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NCAA Men’s Lacrosse Tournament Quarterfinal Preview: (3) Maryland vs (6) Notre Dame

It’s the most anticipated matchup of this weekend and maybe all season. Can Maryland remain perfect? Do the Irish ride a home field advantage back to the Final Four for the first time since 2015?

NCAA LACROSSE: MAY 15 Men’s Tournament - Vermont at Maryland

The 10,000 Foot View

Date and Time: 2:30 PM ET

Location: Arlotta Stadium, South Bend, Indiana

Network: ESPNU

LaxRef Win Probability: 69.5% Maryland

Your Anticipation Level: THROUGH THE ROOF

The Nitty-Gritty Numbers

Maryland vs Notre Dame

THE STATS Maryland Notre Dame
THE STATS Maryland Notre Dame
Adjusted Offensive Eff. 38.6% (2nd) 35.7% (7th)
Adjusted Defensive Eff. 23.0% (5th) 22.0% (4th)
Adjusted FO% 51.9% (27th) 64.0% (6th)
Clearing Percentage 86.6% (24th) 86.4% (25th)
Ground Balls Per Game 32.69 (21st) 35.55 (8th)

The Key Match-Ups

  • Pat Kavanagh vs Brett Makar
  • It doesn’t get much better than this. First Team All-American vs First Team All-American. Tewaaraton nominee vs possible Schmeisser Award winner. Kavanagh is as electrifying as anyone when he gets going, with his tremendous blend of vision and freewheeling creativity around the cage. He’s 3rd in the country in points per game. Makar is the best pure cover man in the country alongside Kavanagh’s teammate Jack Kielty. He erases X attackmen such as Kieran Mullins (0 goals and 1 assist in the Terps rematch with Rutgers in Piscataway) and Connor DeSimone (0 goals, 0 assists, 0 shots, 2 turnovers) in the Big Ten Championship Game. Kavanagh will be his toughest assignment. When Kavanagh has six point games and is making incredible plays around the cage for goals it sets everything up for his teammates with his tremendous vision. However when he is held in check the way Sean Quinn of Drexel - plus the rest of the Dragons defense - did on Saturday, the Irish offense can go quiet. They don’t have another dodger who can unbalance a defense in the same way. They’re not going to draw slides consistently outside of Kavanagh. And they become much easier to defend. Compare that to the flip side matchup of Bernhardt and Kielty. Even if Kielty can manage on Bernhardt; Kyle Long can be extremely dangerous as a dodger and passer with his speed. Bubba Fairman still commands attention due to his athleticism and Logan Wisnauskas will punish any short stick with his size. There’s more options for Maryland. For Notre Dame, Kavanagh is the hub. They feed off his creativity and the juice he can create. If Makar keeps him quiet, the rest of that elite Terps defense will feel comfortable. If he’s having a big day, the game will be right where the Irish want it.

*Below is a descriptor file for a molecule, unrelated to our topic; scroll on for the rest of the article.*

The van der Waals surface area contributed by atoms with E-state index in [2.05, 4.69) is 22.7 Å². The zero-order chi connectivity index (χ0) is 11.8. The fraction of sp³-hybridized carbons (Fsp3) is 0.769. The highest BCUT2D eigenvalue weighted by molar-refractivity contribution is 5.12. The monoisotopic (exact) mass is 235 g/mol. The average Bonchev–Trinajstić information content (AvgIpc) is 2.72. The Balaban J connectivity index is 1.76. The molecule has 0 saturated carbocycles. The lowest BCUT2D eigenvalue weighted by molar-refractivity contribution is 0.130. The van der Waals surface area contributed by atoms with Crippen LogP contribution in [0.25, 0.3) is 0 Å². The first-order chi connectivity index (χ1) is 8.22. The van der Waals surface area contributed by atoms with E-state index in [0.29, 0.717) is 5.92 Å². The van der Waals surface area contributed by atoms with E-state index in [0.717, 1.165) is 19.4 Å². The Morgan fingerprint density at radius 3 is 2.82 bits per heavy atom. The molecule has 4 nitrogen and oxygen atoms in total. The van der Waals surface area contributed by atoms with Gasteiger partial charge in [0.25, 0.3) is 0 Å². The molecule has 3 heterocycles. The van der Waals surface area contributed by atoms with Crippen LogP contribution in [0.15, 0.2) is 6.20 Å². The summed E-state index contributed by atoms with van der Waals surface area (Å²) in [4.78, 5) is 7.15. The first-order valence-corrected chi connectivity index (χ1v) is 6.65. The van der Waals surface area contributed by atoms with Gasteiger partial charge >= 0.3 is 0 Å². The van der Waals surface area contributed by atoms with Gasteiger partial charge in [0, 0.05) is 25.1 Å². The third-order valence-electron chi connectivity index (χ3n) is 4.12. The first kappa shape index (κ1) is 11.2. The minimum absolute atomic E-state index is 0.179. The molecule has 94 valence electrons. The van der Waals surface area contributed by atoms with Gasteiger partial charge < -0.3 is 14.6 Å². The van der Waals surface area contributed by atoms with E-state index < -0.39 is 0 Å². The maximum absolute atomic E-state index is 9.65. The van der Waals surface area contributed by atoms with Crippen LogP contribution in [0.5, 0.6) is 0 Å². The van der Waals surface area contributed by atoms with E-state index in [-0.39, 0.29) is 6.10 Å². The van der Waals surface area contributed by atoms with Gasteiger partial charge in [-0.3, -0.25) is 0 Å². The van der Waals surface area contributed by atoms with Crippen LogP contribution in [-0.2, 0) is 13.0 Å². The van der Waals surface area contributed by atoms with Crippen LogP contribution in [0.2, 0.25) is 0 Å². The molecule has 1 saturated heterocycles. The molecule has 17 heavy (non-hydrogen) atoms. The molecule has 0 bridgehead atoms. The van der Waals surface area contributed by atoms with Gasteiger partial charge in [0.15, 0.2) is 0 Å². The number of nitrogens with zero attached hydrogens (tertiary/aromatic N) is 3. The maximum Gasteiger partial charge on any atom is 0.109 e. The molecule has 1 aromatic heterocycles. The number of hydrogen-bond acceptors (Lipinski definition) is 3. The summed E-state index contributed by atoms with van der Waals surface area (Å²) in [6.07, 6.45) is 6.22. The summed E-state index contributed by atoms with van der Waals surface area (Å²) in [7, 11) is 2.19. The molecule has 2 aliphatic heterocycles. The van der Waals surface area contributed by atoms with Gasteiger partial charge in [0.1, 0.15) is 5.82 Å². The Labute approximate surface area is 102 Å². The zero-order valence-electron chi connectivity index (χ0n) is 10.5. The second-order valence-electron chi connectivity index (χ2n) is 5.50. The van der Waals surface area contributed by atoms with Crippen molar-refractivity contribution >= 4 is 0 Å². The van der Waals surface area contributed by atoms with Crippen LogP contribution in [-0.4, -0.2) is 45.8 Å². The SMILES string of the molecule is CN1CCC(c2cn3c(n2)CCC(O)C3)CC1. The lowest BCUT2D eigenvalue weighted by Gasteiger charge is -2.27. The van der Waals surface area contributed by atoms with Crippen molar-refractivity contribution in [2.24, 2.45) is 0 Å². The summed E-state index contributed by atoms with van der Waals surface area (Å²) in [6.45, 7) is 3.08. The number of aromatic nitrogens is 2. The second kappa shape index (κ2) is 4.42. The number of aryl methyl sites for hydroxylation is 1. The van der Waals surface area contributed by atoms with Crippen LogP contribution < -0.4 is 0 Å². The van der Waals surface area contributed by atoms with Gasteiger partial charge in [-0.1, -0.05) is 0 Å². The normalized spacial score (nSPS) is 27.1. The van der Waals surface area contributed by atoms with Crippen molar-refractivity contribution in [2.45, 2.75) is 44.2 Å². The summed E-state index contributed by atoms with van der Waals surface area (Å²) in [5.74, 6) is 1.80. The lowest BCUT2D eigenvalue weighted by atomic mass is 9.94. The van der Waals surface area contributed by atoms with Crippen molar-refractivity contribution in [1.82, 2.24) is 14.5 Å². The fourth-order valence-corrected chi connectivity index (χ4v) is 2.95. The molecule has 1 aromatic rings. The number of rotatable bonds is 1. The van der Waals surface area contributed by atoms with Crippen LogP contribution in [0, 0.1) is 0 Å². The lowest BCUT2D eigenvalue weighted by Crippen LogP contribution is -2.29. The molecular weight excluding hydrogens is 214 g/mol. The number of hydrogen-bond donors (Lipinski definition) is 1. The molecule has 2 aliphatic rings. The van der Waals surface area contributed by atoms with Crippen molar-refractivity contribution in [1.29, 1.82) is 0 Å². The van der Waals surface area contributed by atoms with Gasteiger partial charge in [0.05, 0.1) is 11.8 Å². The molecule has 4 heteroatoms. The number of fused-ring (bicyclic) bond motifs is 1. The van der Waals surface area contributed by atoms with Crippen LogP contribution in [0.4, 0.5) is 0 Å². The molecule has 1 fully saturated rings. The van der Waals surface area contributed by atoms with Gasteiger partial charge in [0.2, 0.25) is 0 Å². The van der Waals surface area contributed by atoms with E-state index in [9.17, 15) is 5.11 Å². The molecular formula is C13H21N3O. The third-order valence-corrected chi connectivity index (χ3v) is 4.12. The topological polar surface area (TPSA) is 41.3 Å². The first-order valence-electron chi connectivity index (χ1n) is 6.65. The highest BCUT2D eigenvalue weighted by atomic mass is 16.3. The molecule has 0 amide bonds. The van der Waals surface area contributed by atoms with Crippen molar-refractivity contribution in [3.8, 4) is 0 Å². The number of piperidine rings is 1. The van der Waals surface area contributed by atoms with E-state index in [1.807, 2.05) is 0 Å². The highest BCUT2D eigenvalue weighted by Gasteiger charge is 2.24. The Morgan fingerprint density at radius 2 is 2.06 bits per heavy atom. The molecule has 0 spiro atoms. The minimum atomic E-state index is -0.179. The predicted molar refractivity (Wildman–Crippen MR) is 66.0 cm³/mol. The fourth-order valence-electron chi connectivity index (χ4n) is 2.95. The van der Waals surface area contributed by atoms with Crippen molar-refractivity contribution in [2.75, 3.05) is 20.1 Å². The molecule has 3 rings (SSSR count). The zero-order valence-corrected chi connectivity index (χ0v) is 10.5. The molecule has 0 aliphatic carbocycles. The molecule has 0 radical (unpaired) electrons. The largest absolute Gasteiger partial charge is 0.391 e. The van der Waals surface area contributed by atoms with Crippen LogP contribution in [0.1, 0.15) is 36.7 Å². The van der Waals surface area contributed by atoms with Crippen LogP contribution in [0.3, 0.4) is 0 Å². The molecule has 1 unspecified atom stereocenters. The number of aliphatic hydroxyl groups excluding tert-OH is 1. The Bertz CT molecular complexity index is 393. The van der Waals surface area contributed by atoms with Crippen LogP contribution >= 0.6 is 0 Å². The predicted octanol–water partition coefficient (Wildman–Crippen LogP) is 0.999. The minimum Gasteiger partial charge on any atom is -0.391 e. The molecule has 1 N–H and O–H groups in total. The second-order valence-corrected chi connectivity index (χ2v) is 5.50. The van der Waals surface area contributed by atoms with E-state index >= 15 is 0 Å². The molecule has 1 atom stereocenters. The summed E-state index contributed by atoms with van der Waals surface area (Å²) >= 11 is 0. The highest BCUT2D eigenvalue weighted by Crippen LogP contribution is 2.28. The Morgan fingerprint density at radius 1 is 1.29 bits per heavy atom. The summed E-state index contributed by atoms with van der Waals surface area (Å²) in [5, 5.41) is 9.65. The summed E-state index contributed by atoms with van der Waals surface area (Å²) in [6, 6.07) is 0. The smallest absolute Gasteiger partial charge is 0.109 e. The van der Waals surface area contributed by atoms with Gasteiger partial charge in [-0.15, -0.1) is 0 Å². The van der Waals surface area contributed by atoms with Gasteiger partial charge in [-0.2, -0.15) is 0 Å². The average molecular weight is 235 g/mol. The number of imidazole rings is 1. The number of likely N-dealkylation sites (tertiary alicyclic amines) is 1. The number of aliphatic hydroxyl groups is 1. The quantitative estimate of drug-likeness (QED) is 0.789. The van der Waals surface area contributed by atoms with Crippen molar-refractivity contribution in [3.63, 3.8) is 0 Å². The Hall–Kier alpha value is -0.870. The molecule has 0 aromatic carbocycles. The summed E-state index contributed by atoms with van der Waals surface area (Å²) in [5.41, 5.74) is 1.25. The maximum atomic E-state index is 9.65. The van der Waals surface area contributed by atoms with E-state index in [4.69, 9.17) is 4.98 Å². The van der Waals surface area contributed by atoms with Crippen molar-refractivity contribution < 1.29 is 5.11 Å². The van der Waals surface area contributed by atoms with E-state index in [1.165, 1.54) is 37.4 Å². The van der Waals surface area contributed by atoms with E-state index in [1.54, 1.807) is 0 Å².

• Justin Shockey vs Kyle Gallagher and Charles Leonard
  • Obviously this is the part of the game everyone is focusing on significantly because it’s been Maryland’s one supposed “weakness” all year long and has been a massive Notre Dame strength all year. However, with Maryland now checking in at 52% on draws, there’s a question about how much of a weakness it really is. But I’m not so much focused on what number Notre Dame has to hit to negate Maryland’s high powered offense or what number Maryland needs to avoid a big possession disadvantage. I’m focused on what the most predominant matchup at the faceoff dot is. Because Shockey has a considerable history with both men. He’s faced Kyle Gallagher twice when Gallagher was at Penn in 2019 and 2020 and faced Leonard twice in 2019 and 2020 as well. Against Gallagher, he’s 16-for-41, however last year in their matchup he was 16-for-34 and was 12-for-21 in the final three quarters after Gallagher got the jump on him early. Against Leonard, he’s seen considerable success. He’s 21-for-31 in his career, and dominated Leonard in their matchup a year ago, going 18-for-26 in a 14-9 Maryland win. Combined against both men, he comes in around 51%, close to where he is right now. When you consider Shockey’s relative success against Leonard, you imagine Kevin Corrigan goes to a strong helping of Gallagher on Sunday. However if he does, does that negate the advantage Notre Dame has by being able to throw two elite faceoff guys to Maryland’s one (the Terps are always willing to throw different looks on faceoffs and try multiple options; but Luke Wierman’s struggles have meant it’s been Shockey’s show the last few weeks.) That could play more into Maryland’s hands. If Shockey struggles and Tillman does go to Wierman to try and get something going, does Corrigan counter by going to Leonard to spell him Galagher? These are some game in within the game within the game possibilities that could impact how the faceoff battle plays out and then potentially, though not certainly, could impact how the game plays out.